Potential Drawbacks of Towable RVs
Although there are plenty of good reasons to consider a towable RV versus a self-driving motorhome, there are also a few potential drawbacks or challenges to consider when you’re making your decision.
- Less simple to set up. Although it would be a stretch to say it’s a struggle to set up camp with a travel trailer, it does lack a bit of the utter simplicity you’d get with a motorhome. (After all, large Class A vehicles typically have automatic self-leveling systems in place, so all you have to do is push a button and let the RV take care of the hard part itself — with a travel trailer of any size, you’re going to have to use leveling blocks, and possibly wheel chocks as well, if you want to maintain a sense of stability.)
- Might not be budget-efficient if you don’t already have a tow vehicle. Although towable rigs, including large 5th wheel RVs, are significantly less expensive than motorhomes of comparable size and luxury level, you do need a serious truck to pull them around with — and if you don’t already have one, you could easily be on the hook for another $50,000 or more.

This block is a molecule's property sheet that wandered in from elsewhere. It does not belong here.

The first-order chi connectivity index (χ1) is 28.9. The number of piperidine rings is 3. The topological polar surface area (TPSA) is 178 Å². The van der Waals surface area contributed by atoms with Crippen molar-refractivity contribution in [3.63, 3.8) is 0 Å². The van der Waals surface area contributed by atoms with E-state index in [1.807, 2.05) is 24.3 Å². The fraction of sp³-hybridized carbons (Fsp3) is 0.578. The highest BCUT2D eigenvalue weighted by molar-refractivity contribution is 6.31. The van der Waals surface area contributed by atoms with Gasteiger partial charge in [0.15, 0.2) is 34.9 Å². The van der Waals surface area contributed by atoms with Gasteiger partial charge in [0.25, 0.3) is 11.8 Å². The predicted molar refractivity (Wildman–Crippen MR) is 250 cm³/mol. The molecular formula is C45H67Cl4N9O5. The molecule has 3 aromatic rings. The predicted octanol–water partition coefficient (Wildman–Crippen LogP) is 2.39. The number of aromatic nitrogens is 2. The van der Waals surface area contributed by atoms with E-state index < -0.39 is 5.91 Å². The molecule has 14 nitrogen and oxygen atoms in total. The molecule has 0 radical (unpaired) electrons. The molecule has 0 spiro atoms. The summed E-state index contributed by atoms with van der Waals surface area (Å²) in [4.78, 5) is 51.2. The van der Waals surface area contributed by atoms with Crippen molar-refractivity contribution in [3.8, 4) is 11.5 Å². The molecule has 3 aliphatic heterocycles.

- Driving a towable rig requires some skill development. Although motorhomes are big, they generally operate in the same way your day-to-day vehicle does. That is, while turns might be wider and it might take you longer to stop, there are no unique physics to understand when it comes to driving a self-contained, motorized recreational vehicle. But travel trailers are towed, which means there’s a great big break in your setup: the hitch. A hitch makes even basic driving operations, like backing up and turning, slightly more complicated — and although it’s not too difficult to learn with a little bit of effort, it does require some learning. Furthermore, as mentioned above, the large trucks required to pull most travel trailers, including fifth wheels, can be a bit of ap pain to drive around small city streets, making them a less-than-ideal way to explore urban destinations.